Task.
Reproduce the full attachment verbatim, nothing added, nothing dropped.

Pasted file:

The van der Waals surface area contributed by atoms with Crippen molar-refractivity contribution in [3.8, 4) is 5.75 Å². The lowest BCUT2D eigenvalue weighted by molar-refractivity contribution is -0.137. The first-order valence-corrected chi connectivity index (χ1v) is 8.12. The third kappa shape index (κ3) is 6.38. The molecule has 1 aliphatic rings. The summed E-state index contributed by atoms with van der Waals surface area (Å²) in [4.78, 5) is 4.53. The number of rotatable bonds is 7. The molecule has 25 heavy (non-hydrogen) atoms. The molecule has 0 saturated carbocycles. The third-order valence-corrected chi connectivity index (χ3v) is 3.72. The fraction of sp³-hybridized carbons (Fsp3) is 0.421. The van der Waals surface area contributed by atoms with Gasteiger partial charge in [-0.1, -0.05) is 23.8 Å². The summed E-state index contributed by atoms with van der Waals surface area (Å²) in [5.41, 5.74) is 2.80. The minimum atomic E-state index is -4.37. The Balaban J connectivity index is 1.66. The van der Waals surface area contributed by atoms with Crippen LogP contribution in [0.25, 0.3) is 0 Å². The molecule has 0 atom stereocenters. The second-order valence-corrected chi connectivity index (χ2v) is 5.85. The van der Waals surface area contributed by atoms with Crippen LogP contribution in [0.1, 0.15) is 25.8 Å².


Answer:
The van der Waals surface area contributed by atoms with Crippen molar-refractivity contribution in [3.8, 4) is 5.75 Å². The lowest BCUT2D eigenvalue weighted by molar-refractivity contribution is -0.137. The first-order valence-corrected chi connectivity index (χ1v) is 8.12. The third kappa shape index (κ3) is 6.38. The molecule has 1 aliphatic rings. The summed E-state index contributed by atoms with van der Waals surface area (Å²) in [4.78, 5) is 4.53. The number of rotatable bonds is 7. The molecule has 25 heavy (non-hydrogen) atoms. The molecule has 0 saturated carbocycles. The third-order valence-corrected chi connectivity index (χ3v) is 3.72. The fraction of sp³-hybridized carbons (Fsp3) is 0.421. The van der Waals surface area contributed by atoms with Gasteiger partial charge in [-0.1, -0.05) is 23.8 Å². The summed E-state index contributed by atoms with van der Waals surface area (Å²) in [5.41, 5.74) is 2.80. The minimum atomic E-state index is -4.37. The Balaban J connectivity index is 1.66. The van der Waals surface area contributed by atoms with Crippen LogP contribution in [0.25, 0.3) is 0 Å². The molecule has 0 atom stereocenters. The second-order valence-corrected chi connectivity index (χ2v) is 5.85. The van der Waals surface area contributed by atoms with Crippen LogP contribution in [0.1, 0.15) is 25.8 Å².